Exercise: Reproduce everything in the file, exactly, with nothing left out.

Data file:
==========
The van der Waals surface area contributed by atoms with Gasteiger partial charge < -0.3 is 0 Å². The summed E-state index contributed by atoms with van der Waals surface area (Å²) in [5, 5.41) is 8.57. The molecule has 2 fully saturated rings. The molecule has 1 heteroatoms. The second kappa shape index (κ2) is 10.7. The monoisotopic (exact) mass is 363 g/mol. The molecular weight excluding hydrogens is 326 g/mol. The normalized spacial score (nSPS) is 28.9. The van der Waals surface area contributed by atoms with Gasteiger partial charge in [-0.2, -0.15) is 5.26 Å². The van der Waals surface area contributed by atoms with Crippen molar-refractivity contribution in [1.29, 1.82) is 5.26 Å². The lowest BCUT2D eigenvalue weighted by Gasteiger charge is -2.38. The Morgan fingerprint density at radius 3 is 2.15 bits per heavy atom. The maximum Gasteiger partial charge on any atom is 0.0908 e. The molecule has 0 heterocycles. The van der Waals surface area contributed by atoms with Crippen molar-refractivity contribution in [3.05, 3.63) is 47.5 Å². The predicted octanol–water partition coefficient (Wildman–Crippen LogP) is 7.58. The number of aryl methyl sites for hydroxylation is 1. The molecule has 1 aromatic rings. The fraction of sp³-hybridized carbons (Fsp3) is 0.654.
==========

The van der Waals surface area contributed by atoms with Gasteiger partial charge < -0.3 is 0 Å². The summed E-state index contributed by atoms with van der Waals surface area (Å²) in [5, 5.41) is 8.57. The molecule has 2 fully saturated rings. The molecule has 1 heteroatoms. The second kappa shape index (κ2) is 10.7. The monoisotopic (exact) mass is 363 g/mol. The molecular weight excluding hydrogens is 326 g/mol. The normalized spacial score (nSPS) is 28.9. The van der Waals surface area contributed by atoms with Gasteiger partial charge in [-0.2, -0.15) is 5.26 Å². The van der Waals surface area contributed by atoms with Crippen molar-refractivity contribution in [1.29, 1.82) is 5.26 Å². The lowest BCUT2D eigenvalue weighted by Gasteiger charge is -2.38. The Morgan fingerprint density at radius 3 is 2.15 bits per heavy atom. The maximum Gasteiger partial charge on any atom is 0.0908 e. The molecule has 0 heterocycles. The van der Waals surface area contributed by atoms with Crippen molar-refractivity contribution in [3.05, 3.63) is 47.5 Å². The predicted octanol–water partition coefficient (Wildman–Crippen LogP) is 7.58. The number of aryl methyl sites for hydroxylation is 1. The molecule has 1 aromatic rings. The fraction of sp³-hybridized carbons (Fsp3) is 0.654.